Reducing the Volume Step Rate (on the Rendering ▸ Sampling sub-tab mantra render node) speeds up rendering but decreases mantra’s ability to resolve fine detail in volumes.

If you are using either depth of field and/or motion blur you can try altering the Motion Factor value, which is located on the Dicing sub-tab of the Rendering tab of the mantra output node. This parameter controls the shading quality dynamically. Depending on the level of depth of field and/or motion blur, you can decrease the shading quality which will use less memory and result in faster render time.

With micropolygon rendering, each shader call will loop through all the lights illuminating the current mircopolygon in the volume, limiting the number of lights to look up will proportionally decrease render times.

Additionally, having fewer lights generating and using deep shadow maps will also speed up render times. Deep shadows give you depth, so you may only want one or two lights with this option turned on, and the rest of the lights to not use shadows.

Using the Environment Light from the shelf with your volume objects will slow down your volume rendering because each shaded micropolygon will cause an awful lot of rays to be generated due to the raytraced ambient occlusion. Manually controlling lights will give you more control and be less costly.

For lights that only affect part of the rendered scene, it is possible to speed up renders by enabling the Active Radius parameter on the light object and setting it to the maximum radius of effect for that light. When shaders are executed outside the active radius, they will ignore that light source entirely – improving rendering performance. This option is particularly useful for scenes with many small light sources, such as a scene with many outdoor street lights.

When you are rendering geometry with a certain amount of transparency, you can use the opacity limit to stop the current ray if the opacity threshold is met. The Opacity Limit parameter is located on the Limits sub-tab of the Rendering tab of the mantra output node.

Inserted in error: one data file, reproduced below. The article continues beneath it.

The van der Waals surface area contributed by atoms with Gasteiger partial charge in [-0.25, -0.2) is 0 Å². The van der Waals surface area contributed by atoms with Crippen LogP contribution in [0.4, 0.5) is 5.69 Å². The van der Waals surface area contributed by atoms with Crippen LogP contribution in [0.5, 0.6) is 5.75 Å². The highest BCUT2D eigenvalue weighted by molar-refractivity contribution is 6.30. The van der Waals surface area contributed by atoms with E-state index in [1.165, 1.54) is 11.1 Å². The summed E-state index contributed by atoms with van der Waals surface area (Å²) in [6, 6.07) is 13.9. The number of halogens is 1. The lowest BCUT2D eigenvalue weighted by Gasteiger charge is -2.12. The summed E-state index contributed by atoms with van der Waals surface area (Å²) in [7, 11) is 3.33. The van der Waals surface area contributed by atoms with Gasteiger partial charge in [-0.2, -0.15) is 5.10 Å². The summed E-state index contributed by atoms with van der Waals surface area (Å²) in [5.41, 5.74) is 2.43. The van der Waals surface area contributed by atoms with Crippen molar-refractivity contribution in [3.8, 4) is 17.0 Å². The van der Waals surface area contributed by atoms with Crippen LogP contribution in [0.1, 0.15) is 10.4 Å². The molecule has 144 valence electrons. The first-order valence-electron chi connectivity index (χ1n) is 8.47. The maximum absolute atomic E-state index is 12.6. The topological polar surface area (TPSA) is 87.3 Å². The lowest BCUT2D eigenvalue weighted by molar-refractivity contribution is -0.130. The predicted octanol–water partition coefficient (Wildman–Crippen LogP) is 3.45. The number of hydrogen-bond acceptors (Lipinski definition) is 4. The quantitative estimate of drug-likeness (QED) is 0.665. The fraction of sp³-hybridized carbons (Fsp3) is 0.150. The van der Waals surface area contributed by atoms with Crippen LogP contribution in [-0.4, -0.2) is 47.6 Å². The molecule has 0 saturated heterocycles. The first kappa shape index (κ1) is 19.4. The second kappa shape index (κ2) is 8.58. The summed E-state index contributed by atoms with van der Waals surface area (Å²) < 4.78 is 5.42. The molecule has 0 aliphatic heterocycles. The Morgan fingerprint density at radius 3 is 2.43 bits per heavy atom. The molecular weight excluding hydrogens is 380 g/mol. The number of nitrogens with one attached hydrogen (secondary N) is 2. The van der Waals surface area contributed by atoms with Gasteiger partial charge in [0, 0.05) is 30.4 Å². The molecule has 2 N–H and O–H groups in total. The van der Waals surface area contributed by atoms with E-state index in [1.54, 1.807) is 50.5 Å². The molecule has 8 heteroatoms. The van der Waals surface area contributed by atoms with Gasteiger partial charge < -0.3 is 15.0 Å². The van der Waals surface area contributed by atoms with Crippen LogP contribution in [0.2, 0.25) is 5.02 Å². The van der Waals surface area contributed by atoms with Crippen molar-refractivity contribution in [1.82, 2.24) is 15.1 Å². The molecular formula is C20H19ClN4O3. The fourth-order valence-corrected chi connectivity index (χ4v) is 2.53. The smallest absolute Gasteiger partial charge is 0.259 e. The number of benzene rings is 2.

If used too aggressively, you will see flickering and strange banding in your volume over a sequence of renders if the camera is moving or the smoke is evolving. This is the varying opacity thresholds in the volume, which is most evident if your volumes are more wispy and transparent.

By altering the Opacity Limit, you will only get a 1-5% decrease in render time. The default value is already pretty aggressive, so be careful to avoid adding unwanted artifacts.

Mantra specifically optimizes the rendering performance (both ray tracing and micropolygon rendering) for shaders that it knows are fully opaque. To improve rendering performance, ensure that opaque shaders either assign a constant {1,1,1} to the opacity (Of) VEX variable or that any shader/material parameters that would make the shader transparent are disabled.

Use velocity motion blur instead of deformation blur to reduce IFD generation time and size.


Hopefully the above information will help you better control the render quality and speeed and have a better experience when working with Mantra Renderer and Houdini.

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Maddie Quach

Hi everyone. Being an Customer Support from iRender, I always hope to share new things with 3D artists, data scientists from all over the world and learn from them as well.